First impressions are always crucial, and that remains true for a new employee and his workplace.
As a new employee gets adjusted to his role within a company, a period which HR professionals call the onboarding process, he will form his initial impressions of whether he is working for a good organization or not. If his initial impressions are bad, he will likely leave. Even if he does not, the time spent acclimatizing to the ways things are done will make him less productive for weeks if not months.
But despite the importance of making a good impression, a significant percentage of companies have no onboarding program at all, and those onboarding programs which exist often consist of little more than a binder filled with outdated information. The result is that 33 percent of new hires start looking for a new job within six months, costing the company money and time.
There is a better way. Technology can make the onboarding process easier and more effective, giving new workers easy to understand information. Companies are already using technology and data to change the ways which they hire candidates. They should continue to use those things with new employees to create happy, loyal, and productive workers.
Death to Paperwork
Employee onboarding is not just about becoming familiar with the way things are done. At the start of practically any job, new employees have to sit down and fill out a thousand forms on things such as tax information, personal information, and emergency contacts.
This is incredibly archaic, especially as there are numerous programs out there which offer paperless forms that can be filled out on a worker’s own time. Workbright is just one such software which sends out emails to new employees and sends them to a dashboard filled with the necessary forms. Employees can thus fill out these forms at home instead of wasting time in the office. And by going paperless, the forms are more secure compared to paper forms which can be lost easily.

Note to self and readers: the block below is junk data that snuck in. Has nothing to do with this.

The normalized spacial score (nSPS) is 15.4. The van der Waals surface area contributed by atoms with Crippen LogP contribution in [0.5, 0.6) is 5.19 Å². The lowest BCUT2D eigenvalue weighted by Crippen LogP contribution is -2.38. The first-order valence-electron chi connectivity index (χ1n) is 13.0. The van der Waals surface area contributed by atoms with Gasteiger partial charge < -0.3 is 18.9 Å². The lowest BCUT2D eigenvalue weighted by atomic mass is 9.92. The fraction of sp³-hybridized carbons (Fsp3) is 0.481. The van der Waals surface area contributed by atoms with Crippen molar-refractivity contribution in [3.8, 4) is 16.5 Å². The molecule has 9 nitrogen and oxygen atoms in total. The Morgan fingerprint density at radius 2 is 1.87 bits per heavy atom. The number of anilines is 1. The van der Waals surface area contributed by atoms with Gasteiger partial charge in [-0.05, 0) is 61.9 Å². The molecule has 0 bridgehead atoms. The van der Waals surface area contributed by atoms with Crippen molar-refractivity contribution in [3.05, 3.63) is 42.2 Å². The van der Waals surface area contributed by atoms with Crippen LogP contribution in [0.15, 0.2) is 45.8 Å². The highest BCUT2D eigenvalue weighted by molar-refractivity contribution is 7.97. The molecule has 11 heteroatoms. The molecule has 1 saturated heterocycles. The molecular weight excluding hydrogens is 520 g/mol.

The legal forms may be the part of onboarding which a company cares the most about, but employees want to will jump into their new role and meet their comrades. Many want to make friends with coworkers but are too nervous to go up and strike a conversation with an older worker.
With social media and technology, new workers can learn what the veterans look like and something about their personalities before physically meeting them. Companies should send a welcome e-mail and a short video where the veterans introduce themselves and make a new worker feel like he belongs. By letting the new employee consult a video or social media feed which he can access freely, that worker can more quickly associate names with faces instead of going through that awkward “I’m sorry, I forgot your name” conversation we have all experienced.
In addition to the employees, onboarding technology can also inform new workers about the company, what its current position is, and ongoing news. The goal of all this should be to make the workers really feel like they are a part of the company and team, and that means knowing and trusting the people around them.
The new employee has filled out the necessary forms and has become familiar with the people in the office and the company. But he is here to do a job, which entails learning precisely what his duties are and what skills he may have to learn.
Companies should look to constantly train and develop all of their employees to keep them refreshed on the proper way to do things, and this especially applies to new ones. I do believe that in-person training, particularly a mentorship program, is generally the best form of training especially as it hopefully builds a bond between mentor and mentee. This has been used effectively by many law firms.
But digital training programs and videos have some major advantages. An employee who is uncertain about something can review them on his own time and learn at his own pace. Digital training programs can also keep track of everything an employee has learned compared to a mentor who might miss something obvious because it would never occur to him to teach that.
As noted earlier, it makes no sense how businesses are comfortable relying on technology and automated scripts to go over resumes and hire candidates, only to not use technology to get those candidates used to the workplace. Businesses do not even have to use the latest cutting-edge technology for this task. Going paperless, uploading videos online, and social media are some very basic but worthwhile ways to help new workers.
By streamlining the onboarding process and using technology, businesses can turn new workers into veteran, productive workers faster. Treat the workers like they are part of a team, and they will not turn and run away at the first opportunity.
By Chip Espinoza
Source: Training Zone
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